Published September 17, 2018
TAHLEQUAH, Okla. – The U.S. House of Representatives unanimously passed H.R. 2606 Wednesday, allowing land inherited by citizens of the Cherokee, Chickasaw, Choctaw, Muscogee (Creek) and Seminole nations to remain restricted status even if the heir has less than one-half degree of Indian blood.
Chief Bill John Baker
Cherokee Nation Principal Chief Bill John Baker, president of the Inter-Tribal Council of the Five Tribes, worked with the five tribes to develop this important legislation to stop loss of restricted land. Baker also testified before the U.S. House Subcommittee on Indian, Insular and Alaska Native Affairs in October 2017 in support of H.R. 2606. The Trump administration supports the bill.
Baker applauded the House’s action, led by Chickasaw Nation citizen Rep. Tom Cole and Cherokee Nation citizen Rep. Markwayne Mullin.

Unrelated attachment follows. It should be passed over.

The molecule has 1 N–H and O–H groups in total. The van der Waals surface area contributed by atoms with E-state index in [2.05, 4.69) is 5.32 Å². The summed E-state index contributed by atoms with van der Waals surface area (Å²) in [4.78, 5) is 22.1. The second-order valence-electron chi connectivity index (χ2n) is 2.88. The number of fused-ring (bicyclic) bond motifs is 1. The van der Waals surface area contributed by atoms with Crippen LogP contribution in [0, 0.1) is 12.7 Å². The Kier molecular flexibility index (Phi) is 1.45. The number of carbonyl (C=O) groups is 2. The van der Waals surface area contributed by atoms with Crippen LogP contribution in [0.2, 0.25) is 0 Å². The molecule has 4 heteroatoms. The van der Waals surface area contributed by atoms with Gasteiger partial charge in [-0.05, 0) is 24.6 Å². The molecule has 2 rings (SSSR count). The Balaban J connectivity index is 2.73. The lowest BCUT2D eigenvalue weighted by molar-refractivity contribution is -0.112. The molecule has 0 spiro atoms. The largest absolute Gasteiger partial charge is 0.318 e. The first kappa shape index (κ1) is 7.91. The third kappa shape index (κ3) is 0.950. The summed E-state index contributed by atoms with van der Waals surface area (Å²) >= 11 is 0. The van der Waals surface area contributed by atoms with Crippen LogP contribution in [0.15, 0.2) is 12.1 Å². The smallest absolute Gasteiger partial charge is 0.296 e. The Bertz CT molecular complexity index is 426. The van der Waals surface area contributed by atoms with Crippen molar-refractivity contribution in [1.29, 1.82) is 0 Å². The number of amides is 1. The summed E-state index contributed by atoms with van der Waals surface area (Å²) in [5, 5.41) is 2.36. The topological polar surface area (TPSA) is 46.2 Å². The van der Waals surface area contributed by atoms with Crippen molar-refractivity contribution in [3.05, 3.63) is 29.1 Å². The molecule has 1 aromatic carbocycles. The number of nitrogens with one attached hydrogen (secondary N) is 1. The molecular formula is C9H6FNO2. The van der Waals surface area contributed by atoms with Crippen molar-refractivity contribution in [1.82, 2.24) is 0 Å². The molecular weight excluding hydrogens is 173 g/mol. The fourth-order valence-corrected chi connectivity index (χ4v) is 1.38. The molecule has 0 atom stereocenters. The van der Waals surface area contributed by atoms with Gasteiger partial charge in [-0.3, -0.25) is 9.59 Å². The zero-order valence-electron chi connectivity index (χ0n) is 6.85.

“This action means land preservation for our tribal citizens is fair and that our Cherokee families can better retain its land resources,” Baker said. “We have worked diligently for this move to recognize that the citizens of the five tribes deserve equality when it comes to this important land ownership issue.”
Together, the five tribes represent more than 650,000 tribal citizens throughout the United States, about one-quarter of the entire population of Indian County. The previous law passed in 1947 prevented heirs who were citizens of one of the five tribes from inheriting land in restricted status, resulting in loss of the land’s legal protections.
The legislation passed Wednesday clarifies heirs of the five tribes may maintain their restricted land regardless of the degree of blood of the landowner.
The bill now goes to the U.S. Senate for consideration.